In the build-up to today’s FA Cup semi-final, Ruben Loftus-Cheek sat down with us at Cobham to discuss the way we bounced back from disappointment with two brilliant performances and his own role in those victories from a new position.

One of the first players changed and ready to head out onto the pitch, there are certainly plenty of topics for conversation with the 26-year-old as he waits for his team-mates to join him, perched on a bench outside the dressing room at our training ground.

We start with his own role in the Chelsea team, which has seen him used in a new way by our head coach Thomas Tuchel to great effect over the last week. He has fulfilled a number of positions for the German this season, but it is as a wing-back that he has caught the eye with his last two performances.

He seemed to take to the role instantly as he started last weekend’s Premier League fixture away at Southampton on our right side, playing a part in four of our goals as we thumped the Saints 6-0. Loftus-Cheek then reprised the same role in the Bernabeu against Real Madrid in the Champions League, impressing again as won 3-2 on the night after extra time, even if it wasn’t enough to progress.

‘It was a bit different between the two games, but still had similar characteristics in the role that I was asked to do,’ said Ruben. ‘I’d never started at right wing-back before, but it was a role I was confident to play and carry out what was asked of me.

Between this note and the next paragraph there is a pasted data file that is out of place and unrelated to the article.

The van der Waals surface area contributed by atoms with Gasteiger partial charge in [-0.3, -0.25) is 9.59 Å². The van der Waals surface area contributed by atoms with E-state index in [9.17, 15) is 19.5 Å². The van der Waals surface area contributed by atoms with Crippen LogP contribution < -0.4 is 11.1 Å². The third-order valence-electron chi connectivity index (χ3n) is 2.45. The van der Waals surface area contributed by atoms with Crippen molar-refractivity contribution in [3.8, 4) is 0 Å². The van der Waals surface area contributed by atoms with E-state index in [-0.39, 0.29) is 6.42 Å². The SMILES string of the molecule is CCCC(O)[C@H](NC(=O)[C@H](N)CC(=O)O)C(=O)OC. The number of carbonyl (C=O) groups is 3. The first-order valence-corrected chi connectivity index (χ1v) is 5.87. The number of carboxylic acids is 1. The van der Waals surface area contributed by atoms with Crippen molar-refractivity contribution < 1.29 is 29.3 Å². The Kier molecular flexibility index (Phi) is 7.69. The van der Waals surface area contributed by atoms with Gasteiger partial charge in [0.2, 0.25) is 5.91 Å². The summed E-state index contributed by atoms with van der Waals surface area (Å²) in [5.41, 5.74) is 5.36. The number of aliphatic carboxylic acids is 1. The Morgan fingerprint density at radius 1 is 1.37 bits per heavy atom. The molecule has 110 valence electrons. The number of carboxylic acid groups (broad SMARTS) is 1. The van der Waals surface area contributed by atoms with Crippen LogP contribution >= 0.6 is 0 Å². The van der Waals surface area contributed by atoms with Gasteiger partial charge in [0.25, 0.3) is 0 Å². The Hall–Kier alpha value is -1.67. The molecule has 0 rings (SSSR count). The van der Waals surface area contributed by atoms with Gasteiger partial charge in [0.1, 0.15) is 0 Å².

‘I’ve always been comfortable wherever I am on the pitch, I just have to bring my qualities to that position. In midfield you don’t necessarily get too much space to open up and drive with the ball and that’s one of my big strengths, so in this position sometimes it allowed me to open up and go past people and use my running power. So I enjoyed it.

‘Against Southampton, the gaffer gave me license to come inside, which is natural for me, to come and get the ball, and I think that kind of caught them off guard and pulled them about a bit. You don’t normally see a wing-back coming inside to a No8 or a No10 position to get the ball. They changed formation quite early, but we were just too focused on playing well and getting the win, and in the end it was ruthless.

‘I was given license in Madrid, but it was up to me to see the game and how it panned out and where I felt I could hurt them the most. Sometimes I was standing on the touchline, sometimes I was coming inside, sometimes nearly across to the other side of the pitch, like for Mason’s goal. I just tried to find space, create overloads, create confusion between Real Madrid’s players.

‘It was more defensively that we had to stay in our structure, but even then sometimes I had to come in midfield and sometimes I had to stay on the touchline. So I kind of had a base position, but it was up to me to read the play.’

Those consecutive victories over Southampton and Real Madrid were impressive performances, both individually and as a team, in their own right, but even more so when you consider they came off the back of two home losses, to Brentford and in the first leg against the Spanish side.

Loftus-Cheek admits those defeats were painful for the players, but they used that same pain as motivation to help them bounce back in such style, with personal pride, determination to defend the club’s honour and desire to repay the Blues supporters all playing a part in our return to winning ways, something he is hoping to carry into our FA Cup semi-final.

‘It can go two ways when you lose like that. You can get stuck in it when you’re feeling the disappointment still and you go in a kind of downward spiral because you’ve been beaten heavily and you’re feeling rubbish and it can go in a negative way. Or you can suck it up and say you don’t accept that, this not Chelsea.

‘It’s part of the club’s mentality, but also it hurts personally to be beaten. You take it to heart and it doesn’t sit well with you. I think it’s natural for us to take that hurt and put it into the next game and you saw that at Southampton and on Tuesday night.